SAN FRANCISCO—The Rev. Glenda Hope stands in the lobby of an old residential hotel and says a prayer.“The Lord is my shepherd,” she begins softly, blue eyes closed in concentration.

She has recited the prayer countless times in situations just like this one. Despite their heavy wear, the words still carry a punch.

On this morning, she is holding services inside the Cadillac Hotel for a 46- year-old man named Marlon. A dozen people have gathered in the lobby, which has been temporarily set up with chairs and a table decorated with cut flowers and three white candles.

Hope asks the mourners if they would like to speak. One man begins in Spanish. “He was an alcoholic, and I’m an alcoholic, too,” he says, dressed in baggy shorts and a blue shirt. Next to speak is a woman who says she has come to pay her respects. She remembers running into Marlon in the hotel elevator.

Before the services come to a close, Hope calls on the group to form a circle and join hands. Following a prayer, people wish each other peace before scattering back to their rooms or out into the busy city streets.

They have had their moment of comfort, and Marlon has been given a proper send-off.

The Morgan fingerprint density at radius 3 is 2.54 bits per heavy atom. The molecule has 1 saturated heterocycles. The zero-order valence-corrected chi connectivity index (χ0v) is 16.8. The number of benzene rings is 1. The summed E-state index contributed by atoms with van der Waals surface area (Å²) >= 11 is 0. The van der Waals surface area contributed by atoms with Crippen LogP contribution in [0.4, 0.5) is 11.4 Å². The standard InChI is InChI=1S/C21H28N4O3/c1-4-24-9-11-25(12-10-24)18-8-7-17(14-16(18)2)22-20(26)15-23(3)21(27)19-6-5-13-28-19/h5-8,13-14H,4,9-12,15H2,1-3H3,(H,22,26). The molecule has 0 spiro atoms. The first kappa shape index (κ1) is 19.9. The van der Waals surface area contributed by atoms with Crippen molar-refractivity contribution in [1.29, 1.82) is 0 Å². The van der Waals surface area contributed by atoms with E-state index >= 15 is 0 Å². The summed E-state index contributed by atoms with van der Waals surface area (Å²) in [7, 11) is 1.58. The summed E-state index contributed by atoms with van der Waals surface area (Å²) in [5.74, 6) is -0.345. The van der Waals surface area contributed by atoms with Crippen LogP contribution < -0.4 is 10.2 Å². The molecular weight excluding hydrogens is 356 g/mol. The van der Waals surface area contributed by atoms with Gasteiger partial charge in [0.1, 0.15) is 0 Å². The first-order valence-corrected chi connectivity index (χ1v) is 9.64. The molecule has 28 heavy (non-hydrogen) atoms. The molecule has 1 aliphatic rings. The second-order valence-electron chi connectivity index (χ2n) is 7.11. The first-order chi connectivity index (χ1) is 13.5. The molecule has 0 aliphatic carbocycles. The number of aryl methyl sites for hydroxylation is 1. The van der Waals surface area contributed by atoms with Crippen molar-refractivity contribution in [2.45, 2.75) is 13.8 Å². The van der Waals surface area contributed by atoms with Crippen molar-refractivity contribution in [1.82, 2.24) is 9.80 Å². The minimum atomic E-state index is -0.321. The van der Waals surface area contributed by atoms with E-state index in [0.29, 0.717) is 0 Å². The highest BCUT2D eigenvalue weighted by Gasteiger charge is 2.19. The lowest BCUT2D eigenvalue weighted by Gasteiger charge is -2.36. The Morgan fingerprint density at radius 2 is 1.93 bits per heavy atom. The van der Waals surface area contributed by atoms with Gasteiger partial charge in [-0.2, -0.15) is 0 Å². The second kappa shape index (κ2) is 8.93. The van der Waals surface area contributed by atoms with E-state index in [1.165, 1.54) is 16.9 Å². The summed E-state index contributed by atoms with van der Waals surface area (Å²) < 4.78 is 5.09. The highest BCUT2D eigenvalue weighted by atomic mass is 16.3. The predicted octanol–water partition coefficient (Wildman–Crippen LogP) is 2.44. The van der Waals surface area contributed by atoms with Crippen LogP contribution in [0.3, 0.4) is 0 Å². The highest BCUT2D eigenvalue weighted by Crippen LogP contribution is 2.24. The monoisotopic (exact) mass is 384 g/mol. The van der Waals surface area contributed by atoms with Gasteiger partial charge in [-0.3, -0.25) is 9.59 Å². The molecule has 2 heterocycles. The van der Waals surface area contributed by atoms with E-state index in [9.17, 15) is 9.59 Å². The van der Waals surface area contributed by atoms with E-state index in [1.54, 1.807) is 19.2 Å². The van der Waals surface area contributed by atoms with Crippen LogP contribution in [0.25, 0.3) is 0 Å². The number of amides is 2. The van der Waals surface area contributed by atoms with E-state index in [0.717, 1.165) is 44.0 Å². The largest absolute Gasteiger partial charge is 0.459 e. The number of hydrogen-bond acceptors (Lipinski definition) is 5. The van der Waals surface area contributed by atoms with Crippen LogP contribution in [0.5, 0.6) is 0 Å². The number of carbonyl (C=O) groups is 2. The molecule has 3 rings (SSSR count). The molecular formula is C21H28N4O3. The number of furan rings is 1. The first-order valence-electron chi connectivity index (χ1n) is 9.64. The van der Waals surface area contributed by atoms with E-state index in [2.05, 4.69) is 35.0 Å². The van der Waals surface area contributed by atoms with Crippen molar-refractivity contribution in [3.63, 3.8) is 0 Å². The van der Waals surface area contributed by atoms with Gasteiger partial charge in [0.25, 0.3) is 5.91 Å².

For more than three decades, Hope, 71, has been leading memorial services for the poor, the homeless, and the forgotten in San Francisco’s gritty Tenderloin neighborhood. The memorials are held in the lobbies of single-room occupancy hotels and on the streets. Hope averages three services a week, a harsh reminder of how hard and fleeting life can be. Sometimes, she is the only one in attendance. Other times, it may be standing room only. And, on occasion, the name of the deceased is not even known.

“We do it because we think it is important to give final dignity to people,” says Hope, a Presbyterian whose services aim to be inclusive to all. “If we don’t do it, it might not get done.”

Hope and her organization, San Francisco Network Ministries, has gotten it done for decades in a neighborhood named for the days when policemen were paid more to work its rough streets, and as a result could afford choice cuts of meat. The group’s longevity—it is in its 35th year—is a feat in itself.

Like the ocean’s undertow, the area has pulled Hope in.

“Something about the Tenderloin hooks you,” she says. “The people are so real.” It’s a place where a man doesn’t think twice about telling you that he is an alcoholic and so was his friend.

Answering the need

The memorial services began in order to answer a need. That’s how much of Network Ministries’ work has come about—to fill voids. That includes providing housing, offering computer training, or merely listening to those often ignored.

Hope’s first memorial was in 1978 for a woman named Ruth, who jumped to her death from a fifth-floor hotel window in the Tenderloin. Hope led a service in the lobby for the building’s assorted residents, who came dressed in their finest clothes.